Job with industrial buildings specialist firm


Today I had my 1st job offer out of college with a firm that specialises in industrial buildings. I am looking to spend 2-3 years working in practice before I go back to school for the MArch. Do you reckon it is a good idea to work for a firm like this straight out of college? Do I run the danger of getting pigeonholled too early in my career because of the specialism of the firm and not being able to get work with traditional architecture practices in the future? Another question I have is whether this type of work(industrial) is more busy and profitable for architects versus other sectors, guaranteeing steady flow of incoming work and job security? Please let me know, thanks for your time.

May 18, 17 7:54 pm
Non Sequitur
Take the job and be a superstar. Draw out all the training you can and you'll be miles above your fellow graduate school colleagues
May 18, 17 8:38 pm

One thing that annoys me is that they worked exclusively with Sketchup and Autocad, while I have spend so much time learning Revit to make myself employable. If I take the job it will be a huge step back for me software-wise. I just can't imagine how they are able to deliver and coordinate large projects with Sketchup. I keep thinking that the process would be extremely arduous.

Non Sequitur
This is your first job. The extensive software skills you claim to have are nothing when compared with project experience. Anyone can learn what butons to press, but very few can coordinate projects.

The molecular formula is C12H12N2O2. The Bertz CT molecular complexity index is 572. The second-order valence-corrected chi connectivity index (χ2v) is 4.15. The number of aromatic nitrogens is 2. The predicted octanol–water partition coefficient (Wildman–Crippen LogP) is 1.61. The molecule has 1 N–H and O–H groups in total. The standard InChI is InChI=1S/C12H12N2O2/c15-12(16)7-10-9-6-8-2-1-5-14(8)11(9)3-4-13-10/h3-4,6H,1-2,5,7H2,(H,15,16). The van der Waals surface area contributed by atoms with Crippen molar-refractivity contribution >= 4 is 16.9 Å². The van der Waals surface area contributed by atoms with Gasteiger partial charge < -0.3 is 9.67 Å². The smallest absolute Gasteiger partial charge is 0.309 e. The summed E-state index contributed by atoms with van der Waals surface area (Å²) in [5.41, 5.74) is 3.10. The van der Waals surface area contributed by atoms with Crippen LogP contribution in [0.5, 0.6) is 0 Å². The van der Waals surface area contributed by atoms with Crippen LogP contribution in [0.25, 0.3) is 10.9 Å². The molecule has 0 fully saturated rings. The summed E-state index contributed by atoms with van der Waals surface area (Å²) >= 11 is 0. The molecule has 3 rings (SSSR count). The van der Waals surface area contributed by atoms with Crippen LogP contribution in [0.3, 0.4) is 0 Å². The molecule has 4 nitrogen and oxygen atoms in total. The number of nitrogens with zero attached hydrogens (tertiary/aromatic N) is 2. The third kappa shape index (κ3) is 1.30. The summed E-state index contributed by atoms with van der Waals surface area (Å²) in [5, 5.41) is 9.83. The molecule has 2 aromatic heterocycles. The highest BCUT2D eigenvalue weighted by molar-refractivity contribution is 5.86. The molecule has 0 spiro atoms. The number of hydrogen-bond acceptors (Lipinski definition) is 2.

A seasoned architect could likely make a good CD set using minesweeper, excell, and discarded beer coasters. Probably faster too.
May 19, 17 9:03 pm

Remember back in the industrial age when we did it all with pencils?


mariosk, congratulations on your job offer. Industrial is too dry, glamourless, too technical, too uncommon maybe. However, if you manage to specialise in this field, you will gain skills and knowledge which are even less common. Many architects tend to stay away from industrial, and that will make you even more marketable. Just imagine, you will gain knowledge about manufacturing processes which might include robot cells, positive pressure rooms, overhead cranes, etc.

May 23, 17 4:31 pm

I'll echo what Non Sequitur said: you have no idea how much you don't know until you start your first job.  Hands-on experience with real projects is invaluable, no matter the sector.  

May 23, 17 4:40 pm

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